While many groups report a shortage of volunteers, one program, Earthwatch, is thriving.

More than 1,000 men and women age 16 to 70 gave up a week or two of their time last year and plunked down about $1,000 each for the privilege of doing research with leading scientists around the world. This year so far, 1,500 civilians plan to join Earthwatch expeditions.

"We are not looking for experts, just interesting people who want to help, have good sense and a sense of humor," says Brian Rosborough, 42, Earthwatch president.

"We teach you the rest. Our goals are straightforward. We encourage the pursuit of knowledge and involve more people in the search for answers which may improve the quality of life."

Since the Reagan administration's cutbacks in funds for scientific research, requests from scientists who want their projects sponsored by the organization have doubled, says Blue Magruder, 34, Earthwatch director of communications. Out of 200 to 300 requests, Earthwatch will be able to accept 50 to 60 projects during their next review.

"With Mr. Reagan's admonitions to the private sector to pick up some of the slack left by government cutbacks for research, we can only say we're doing our best," says Magruder.

"We feel a bit like Tom Sawyer trying to get 1,500 people to paint the fence, and help pay for the paint."

Non-profit Earthwatch began in 1971 when a group of Massachusetts friends came up with the idea of linking researchers with civilians who would offer financial support and work on field-research projects. In the search for financial support, the group approached Rosborough, then a successful New York mergers and acquisitions lawyer. Rosborough said he had no money to offer, but "would help out."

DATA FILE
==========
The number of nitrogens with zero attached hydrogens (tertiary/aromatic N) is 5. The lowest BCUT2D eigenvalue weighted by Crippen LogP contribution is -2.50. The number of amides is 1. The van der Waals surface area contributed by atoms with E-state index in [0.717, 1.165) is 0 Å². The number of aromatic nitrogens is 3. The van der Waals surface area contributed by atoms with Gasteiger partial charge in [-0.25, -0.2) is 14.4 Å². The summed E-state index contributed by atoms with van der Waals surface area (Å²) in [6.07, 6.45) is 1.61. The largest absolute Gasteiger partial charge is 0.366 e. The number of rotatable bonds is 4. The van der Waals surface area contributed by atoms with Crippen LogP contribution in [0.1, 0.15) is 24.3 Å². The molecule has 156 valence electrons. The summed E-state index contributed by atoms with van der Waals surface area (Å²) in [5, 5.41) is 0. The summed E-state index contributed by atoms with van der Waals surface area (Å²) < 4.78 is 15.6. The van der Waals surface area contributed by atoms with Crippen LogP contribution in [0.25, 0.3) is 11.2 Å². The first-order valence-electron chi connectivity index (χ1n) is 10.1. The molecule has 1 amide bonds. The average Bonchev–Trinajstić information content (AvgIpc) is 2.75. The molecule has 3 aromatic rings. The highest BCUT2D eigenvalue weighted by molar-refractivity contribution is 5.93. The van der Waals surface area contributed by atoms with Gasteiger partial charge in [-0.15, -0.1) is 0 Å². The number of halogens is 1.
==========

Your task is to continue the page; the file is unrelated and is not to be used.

He not only helped out, but in the end of 1972 he decided to give up the corporate life to become president of the group.

Since then, Earthwatch has become the third largest private source of funds supporting field research (after National Geographic and World Wildlife Fund). On Earthwatch expeditions in 35 countries, housewives, businesspeople and students have joined researchers to study art, archeology, birds, insects, whales, dolphins, plants, ecology and animal behavior.

In addition, 12,500 people from 50 states and 27 countries support Earthwatch with $20 yearly memberships, which entitle them to publications on expeditions and news from the field.

Earthwatch expeditions run from nine days to three weeks, with the projects as varied as subjects and locations. In some cases, special skills, such as diving, backpacking and photography, are helpful. Volunteer team members learn to excavate, map, photograph, observe animal behavior, study flora and fauna, gather ethnographic data, conduct oral-history interviews, measure astronomical alignments, record natural sounds, assist diving research and share in all field chores of professional research expeditions.

With volunteers paying their own expenses--thus sharing in supporting the research--average prices for 1982 Earthwatch expeditions run from $900 to $1,500, not including transportation to the site. Because team members are donating their labor and money, all expenses, including transportation, are tax-deductible. In some cases, college credit can be earned through Antioch College. Some scholarships are available for needy students age 16 to 23.